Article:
I also find it interesting that both size banks make similar exceptions to loan policy as we see in Figure 5.5 (despite what the title of the chart says. Please see the note). Both banks seem to have the same amount of flexibility when it comes to those not-quite-textbook credits even though they have different “textbooks” so to speak. Community banks cannot say, however, that we are more flexible. Big banks may execute their flexibility differently, but, in the right context they will work with the borrower and document the same policy exceptions that small banks do.
Finally, the last point I would like to bring up in this section is the lending to start-up businesses. Here, start-ups are defined as being open for less than two years.

Both sized banks at about the same rate say they are willing to loan to start ups even though, as we have seen, both banks will approach the credit differently. Note, too, the key word here is “willing”. “Willing” does not necessarily lead to funded loan volume. But what I find compelling, in terms of lending to start-ups, is in Figure 5.9. This breaks down how both sets of banks look at start-ups. For over a third of small banks, we underwrite them the same as any other credit. That makes sense as we rely on hard assets, DSC particularly from a global perspective, the net worth of the owner. In a very real sense, this offsets the business risk of start-ups. Larger banks, too, seek to mitigate the business risk here through strong guarantees including SBA guarantees. Here, too, is another striking factor. 60% of large banks look at SBA guarantees while only 14% of small banks do the same. Now, I hear the mob already saying the usual “SBA guarantees are worthless! I had one go south on me back in 19XX blah blah blah…” and that’s fair. But if a significant portion of large banks are using them and they still account for a large portion of lending (check your investment account and see if you don’t own some SBA backed securities if you don’t believe me!), isn’t it likely that you might be painting this with a broad brush and leaving some money on the table? In shifting your culture, it might be time to talk with someone who does SBA lending for banks.
So, to wrap up today’s analysis, the biggest takeaway I see here is really more on a corporate level. Big banks and small banks could probably learn something from each other in how they approach the small business market. We have the same products. We are using those products for the same business purpose for our customers but we have a different way to approach them. If physical presence and being “involved with the community” truly is part of the large banks’ strategy as we have seen over the past few days, it probably wouldn’t hurt for them to use this information to see how community banks are approaching small business lending from an underwriting perspective. If community banks are going to compete with larger banks, it probably wouldn’t hurt to understand the underwriting practices of larger banks in order to be more competitive and flexible. I am not advocating that we should start piling up unsecured debt on the books (just…no!), but I am saying that maybe a more objective look at things like using SBA guarantees might have a place in the toolbox.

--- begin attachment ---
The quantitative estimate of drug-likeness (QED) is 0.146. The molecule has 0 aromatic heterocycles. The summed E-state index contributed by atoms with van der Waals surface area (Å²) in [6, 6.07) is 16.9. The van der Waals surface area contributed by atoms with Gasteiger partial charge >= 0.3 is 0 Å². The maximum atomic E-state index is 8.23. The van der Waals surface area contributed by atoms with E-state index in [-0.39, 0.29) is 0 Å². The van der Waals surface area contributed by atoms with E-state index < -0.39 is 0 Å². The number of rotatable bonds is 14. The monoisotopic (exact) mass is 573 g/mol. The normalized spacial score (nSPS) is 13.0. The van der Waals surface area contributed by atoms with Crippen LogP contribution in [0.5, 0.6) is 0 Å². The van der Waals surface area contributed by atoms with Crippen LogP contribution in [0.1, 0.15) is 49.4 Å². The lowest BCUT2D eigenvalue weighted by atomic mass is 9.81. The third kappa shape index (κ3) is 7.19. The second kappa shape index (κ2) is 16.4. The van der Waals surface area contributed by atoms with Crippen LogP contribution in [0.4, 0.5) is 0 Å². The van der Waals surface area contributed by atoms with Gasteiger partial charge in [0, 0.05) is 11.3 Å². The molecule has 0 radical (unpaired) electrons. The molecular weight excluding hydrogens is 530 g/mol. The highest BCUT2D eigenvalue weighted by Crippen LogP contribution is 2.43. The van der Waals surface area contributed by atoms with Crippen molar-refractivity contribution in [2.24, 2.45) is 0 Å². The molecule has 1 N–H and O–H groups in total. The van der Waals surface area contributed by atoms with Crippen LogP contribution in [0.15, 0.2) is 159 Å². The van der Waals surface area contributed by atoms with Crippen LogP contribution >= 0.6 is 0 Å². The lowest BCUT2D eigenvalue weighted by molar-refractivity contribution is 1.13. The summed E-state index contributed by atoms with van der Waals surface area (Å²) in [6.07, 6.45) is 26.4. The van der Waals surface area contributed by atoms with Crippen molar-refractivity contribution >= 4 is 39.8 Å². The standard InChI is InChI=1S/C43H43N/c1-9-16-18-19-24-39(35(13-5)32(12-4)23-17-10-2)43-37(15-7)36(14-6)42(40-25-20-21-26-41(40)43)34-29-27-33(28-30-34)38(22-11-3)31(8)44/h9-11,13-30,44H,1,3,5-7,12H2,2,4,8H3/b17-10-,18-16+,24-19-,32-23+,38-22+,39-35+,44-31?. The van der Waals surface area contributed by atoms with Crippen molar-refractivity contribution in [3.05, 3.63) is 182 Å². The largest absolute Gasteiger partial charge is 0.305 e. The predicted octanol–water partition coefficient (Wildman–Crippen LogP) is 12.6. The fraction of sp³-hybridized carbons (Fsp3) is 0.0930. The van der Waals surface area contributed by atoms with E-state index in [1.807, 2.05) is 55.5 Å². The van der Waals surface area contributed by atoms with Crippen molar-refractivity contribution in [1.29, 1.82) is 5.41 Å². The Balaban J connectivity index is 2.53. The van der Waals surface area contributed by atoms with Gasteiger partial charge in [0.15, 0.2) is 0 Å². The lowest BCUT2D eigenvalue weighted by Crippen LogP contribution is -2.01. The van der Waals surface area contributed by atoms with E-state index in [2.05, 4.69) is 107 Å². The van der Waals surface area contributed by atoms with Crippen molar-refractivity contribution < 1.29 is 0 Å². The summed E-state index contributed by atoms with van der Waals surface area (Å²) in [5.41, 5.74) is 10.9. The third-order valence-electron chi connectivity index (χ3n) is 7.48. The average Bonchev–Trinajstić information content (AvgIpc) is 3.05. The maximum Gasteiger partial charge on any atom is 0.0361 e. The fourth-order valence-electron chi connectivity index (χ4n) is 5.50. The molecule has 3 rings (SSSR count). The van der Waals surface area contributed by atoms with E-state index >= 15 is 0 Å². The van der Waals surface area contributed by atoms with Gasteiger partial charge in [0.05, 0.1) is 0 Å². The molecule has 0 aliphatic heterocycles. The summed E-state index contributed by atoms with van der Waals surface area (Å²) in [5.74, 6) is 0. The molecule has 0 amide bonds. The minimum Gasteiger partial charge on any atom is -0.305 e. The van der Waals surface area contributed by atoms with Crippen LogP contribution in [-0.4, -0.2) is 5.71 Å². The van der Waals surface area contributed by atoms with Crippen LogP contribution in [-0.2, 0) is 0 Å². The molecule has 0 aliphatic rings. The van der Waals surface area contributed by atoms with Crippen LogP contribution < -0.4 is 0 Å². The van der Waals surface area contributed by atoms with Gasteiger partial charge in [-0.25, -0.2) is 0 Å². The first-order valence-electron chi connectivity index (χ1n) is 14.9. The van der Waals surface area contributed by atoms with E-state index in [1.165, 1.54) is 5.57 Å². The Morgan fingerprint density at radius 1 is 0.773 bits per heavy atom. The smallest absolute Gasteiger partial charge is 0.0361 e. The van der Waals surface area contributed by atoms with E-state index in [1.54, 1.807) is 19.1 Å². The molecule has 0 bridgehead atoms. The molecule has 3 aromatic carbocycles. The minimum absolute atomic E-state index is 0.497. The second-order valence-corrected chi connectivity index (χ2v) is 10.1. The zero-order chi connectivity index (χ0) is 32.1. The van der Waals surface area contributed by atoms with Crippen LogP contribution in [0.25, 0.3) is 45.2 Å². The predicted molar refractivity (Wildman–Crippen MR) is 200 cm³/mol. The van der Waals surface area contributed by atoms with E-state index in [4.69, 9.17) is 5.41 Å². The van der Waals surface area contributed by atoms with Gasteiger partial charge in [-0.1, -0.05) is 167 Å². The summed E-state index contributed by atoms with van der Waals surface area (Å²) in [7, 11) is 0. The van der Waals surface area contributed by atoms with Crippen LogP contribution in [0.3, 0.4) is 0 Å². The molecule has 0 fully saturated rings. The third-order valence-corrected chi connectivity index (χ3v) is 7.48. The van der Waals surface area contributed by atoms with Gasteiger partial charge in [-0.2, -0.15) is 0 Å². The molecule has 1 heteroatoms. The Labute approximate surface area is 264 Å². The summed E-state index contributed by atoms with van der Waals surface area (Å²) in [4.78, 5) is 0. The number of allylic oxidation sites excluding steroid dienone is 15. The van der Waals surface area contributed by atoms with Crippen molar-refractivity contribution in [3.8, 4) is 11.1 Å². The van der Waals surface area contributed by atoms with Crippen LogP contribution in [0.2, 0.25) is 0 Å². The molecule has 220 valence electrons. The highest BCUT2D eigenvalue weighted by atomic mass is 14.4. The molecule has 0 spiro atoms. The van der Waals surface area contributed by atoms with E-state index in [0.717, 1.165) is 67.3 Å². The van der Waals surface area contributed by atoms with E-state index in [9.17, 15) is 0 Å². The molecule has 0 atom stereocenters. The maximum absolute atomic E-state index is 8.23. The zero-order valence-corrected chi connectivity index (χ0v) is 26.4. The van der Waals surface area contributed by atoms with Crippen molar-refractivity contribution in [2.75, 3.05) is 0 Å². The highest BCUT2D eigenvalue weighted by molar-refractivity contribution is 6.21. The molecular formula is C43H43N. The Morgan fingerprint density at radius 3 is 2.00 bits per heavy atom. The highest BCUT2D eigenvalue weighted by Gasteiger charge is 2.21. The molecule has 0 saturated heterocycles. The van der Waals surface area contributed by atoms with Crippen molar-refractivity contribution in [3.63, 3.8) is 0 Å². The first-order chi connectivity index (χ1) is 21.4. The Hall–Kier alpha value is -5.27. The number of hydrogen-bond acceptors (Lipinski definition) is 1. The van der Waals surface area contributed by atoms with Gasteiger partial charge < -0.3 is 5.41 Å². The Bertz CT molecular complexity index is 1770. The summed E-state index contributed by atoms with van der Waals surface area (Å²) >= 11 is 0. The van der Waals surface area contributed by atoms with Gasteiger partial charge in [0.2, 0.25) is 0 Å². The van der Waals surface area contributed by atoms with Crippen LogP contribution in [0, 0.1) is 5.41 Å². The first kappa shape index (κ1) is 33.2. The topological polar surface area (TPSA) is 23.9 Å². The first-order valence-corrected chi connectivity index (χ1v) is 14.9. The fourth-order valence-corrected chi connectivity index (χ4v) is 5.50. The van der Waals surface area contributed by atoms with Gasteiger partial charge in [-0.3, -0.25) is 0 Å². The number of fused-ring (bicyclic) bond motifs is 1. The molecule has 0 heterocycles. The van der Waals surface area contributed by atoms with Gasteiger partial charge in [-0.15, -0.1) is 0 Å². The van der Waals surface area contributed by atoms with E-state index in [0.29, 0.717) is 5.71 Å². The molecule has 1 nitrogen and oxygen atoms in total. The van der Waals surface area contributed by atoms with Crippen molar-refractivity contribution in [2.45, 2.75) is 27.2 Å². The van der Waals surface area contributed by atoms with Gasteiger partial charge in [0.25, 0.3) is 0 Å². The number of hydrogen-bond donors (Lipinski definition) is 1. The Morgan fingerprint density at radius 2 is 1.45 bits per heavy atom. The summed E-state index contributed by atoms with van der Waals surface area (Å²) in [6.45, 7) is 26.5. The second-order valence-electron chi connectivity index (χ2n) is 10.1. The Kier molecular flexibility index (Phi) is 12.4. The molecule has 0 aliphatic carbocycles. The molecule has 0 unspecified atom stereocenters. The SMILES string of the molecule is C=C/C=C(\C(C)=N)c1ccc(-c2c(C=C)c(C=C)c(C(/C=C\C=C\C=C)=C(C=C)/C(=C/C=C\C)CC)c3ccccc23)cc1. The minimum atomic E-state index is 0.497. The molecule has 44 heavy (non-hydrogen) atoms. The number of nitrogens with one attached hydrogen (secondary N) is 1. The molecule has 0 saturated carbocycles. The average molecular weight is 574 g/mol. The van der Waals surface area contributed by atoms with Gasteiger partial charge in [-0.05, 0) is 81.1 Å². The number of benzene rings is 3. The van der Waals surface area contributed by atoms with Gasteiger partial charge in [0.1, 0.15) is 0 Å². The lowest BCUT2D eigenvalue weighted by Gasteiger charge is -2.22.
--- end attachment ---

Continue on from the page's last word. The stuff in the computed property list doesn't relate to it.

Well, we have come to the end of our time “under the hood” of small business banking in America. I learned a great deal by doing this and it will shape how and what we present here at Barret…hopefully for the better! I hope that you have as well. I hope that you have seen that differences between the community bank and the large bank is really more simply understood than what, I feel, we’ve been led to believe. Unfortunately, any issues that we’ve discussed here or that you have seen within your own bank’s operations, strategy, and competitive initiatives are not going to be resolved by something easy like “get in your car and make 10 on-site calls on your customers in the next two weeks”. In order to grow and protect the advantages community banks have in the small business market, we are going to have to rethink some things…from our culture to our strategies to how we think about our branches to even rethinking our trade areas. It won’t be easy. It won’t be comfortable and you might not even think it has merit pursuant to your bank’s philosophy. But it’s clear to me by looking at these numbers and thinking about what big banks are doing (as we discussed in our blog post here), big banks are thinking this way and they see an opportunity in which they can take business away from community banks by doing business the way we say we do business. For them, it may not be executed perfectly or immediately for your market, but at some point, it will happen. They will be doing business the way we say we do business and doing it better unless we circle back to what makes us…us.
Thanks for spending these past 4 days with us! We’ve got some excellent material coming out that speaks directly to the points we’ve brought out here so stay plugged in to Barret through the newsletter and our social media.


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Byron Earnheart is the Programming Director for the Barret School of Banking in Memphis, TN and the host of the “Main Street Banking” podcast…the only podcast solely devoted to community banks. He has over 15 years experience in the financial services industry; 11 of which have been in banking in various roles from teller work to branch management. He spends his time playing guitar and singing in Delta Heart (the “house band of the Mississippi Delta”), writing music, cooking, reading, and enduring the University of Tennessee Volunteers athletic seasons. He is married to his wife Kelly of 11 years and has two children, John Aubrey (11) and Mary Laura (7). If you'd like to hear Byron's music, check him out on Spotify: